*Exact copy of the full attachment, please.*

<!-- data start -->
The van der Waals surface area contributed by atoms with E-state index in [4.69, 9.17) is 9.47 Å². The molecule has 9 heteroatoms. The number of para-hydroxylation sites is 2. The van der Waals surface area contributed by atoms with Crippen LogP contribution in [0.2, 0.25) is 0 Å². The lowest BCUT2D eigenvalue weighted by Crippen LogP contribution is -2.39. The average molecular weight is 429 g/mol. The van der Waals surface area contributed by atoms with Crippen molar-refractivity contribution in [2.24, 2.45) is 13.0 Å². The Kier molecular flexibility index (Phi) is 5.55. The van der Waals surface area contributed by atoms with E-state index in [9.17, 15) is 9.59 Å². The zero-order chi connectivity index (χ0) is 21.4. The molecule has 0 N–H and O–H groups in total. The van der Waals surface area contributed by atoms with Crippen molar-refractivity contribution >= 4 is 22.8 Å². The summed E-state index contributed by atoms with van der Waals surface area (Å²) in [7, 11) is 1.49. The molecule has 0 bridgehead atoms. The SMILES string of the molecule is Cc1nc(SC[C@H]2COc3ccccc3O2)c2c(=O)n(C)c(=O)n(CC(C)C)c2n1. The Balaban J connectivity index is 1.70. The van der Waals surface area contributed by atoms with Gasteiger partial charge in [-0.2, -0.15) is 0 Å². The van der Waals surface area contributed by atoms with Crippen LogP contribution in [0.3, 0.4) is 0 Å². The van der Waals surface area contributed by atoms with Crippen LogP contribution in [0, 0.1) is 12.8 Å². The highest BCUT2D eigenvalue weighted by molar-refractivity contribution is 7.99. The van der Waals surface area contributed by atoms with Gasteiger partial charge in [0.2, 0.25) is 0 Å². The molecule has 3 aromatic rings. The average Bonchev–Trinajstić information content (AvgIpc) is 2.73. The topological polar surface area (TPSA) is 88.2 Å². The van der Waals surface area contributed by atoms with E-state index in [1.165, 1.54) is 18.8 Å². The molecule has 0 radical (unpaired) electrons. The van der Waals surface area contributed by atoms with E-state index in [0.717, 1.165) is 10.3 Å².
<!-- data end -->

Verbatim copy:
The van der Waals surface area contributed by atoms with E-state index in [4.69, 9.17) is 9.47 Å². The molecule has 9 heteroatoms. The number of para-hydroxylation sites is 2. The van der Waals surface area contributed by atoms with Crippen LogP contribution in [0.2, 0.25) is 0 Å². The lowest BCUT2D eigenvalue weighted by Crippen LogP contribution is -2.39. The average molecular weight is 429 g/mol. The van der Waals surface area contributed by atoms with Crippen molar-refractivity contribution in [2.24, 2.45) is 13.0 Å². The Kier molecular flexibility index (Phi) is 5.55. The van der Waals surface area contributed by atoms with E-state index in [9.17, 15) is 9.59 Å². The zero-order chi connectivity index (χ0) is 21.4. The molecule has 0 N–H and O–H groups in total. The van der Waals surface area contributed by atoms with Crippen molar-refractivity contribution >= 4 is 22.8 Å². The summed E-state index contributed by atoms with van der Waals surface area (Å²) in [7, 11) is 1.49. The molecule has 0 bridgehead atoms. The SMILES string of the molecule is Cc1nc(SC[C@H]2COc3ccccc3O2)c2c(=O)n(C)c(=O)n(CC(C)C)c2n1. The Balaban J connectivity index is 1.70. The van der Waals surface area contributed by atoms with Gasteiger partial charge in [-0.2, -0.15) is 0 Å². The van der Waals surface area contributed by atoms with Crippen LogP contribution in [0.3, 0.4) is 0 Å². The van der Waals surface area contributed by atoms with Crippen LogP contribution in [0, 0.1) is 12.8 Å². The highest BCUT2D eigenvalue weighted by molar-refractivity contribution is 7.99. The van der Waals surface area contributed by atoms with Gasteiger partial charge in [0.2, 0.25) is 0 Å². The molecule has 3 aromatic rings. The average Bonchev–Trinajstić information content (AvgIpc) is 2.73. The topological polar surface area (TPSA) is 88.2 Å². The van der Waals surface area contributed by atoms with E-state index in [1.165, 1.54) is 18.8 Å². The molecule has 0 radical (unpaired) electrons. The van der Waals surface area contributed by atoms with E-state index in [0.717, 1.165) is 10.3 Å².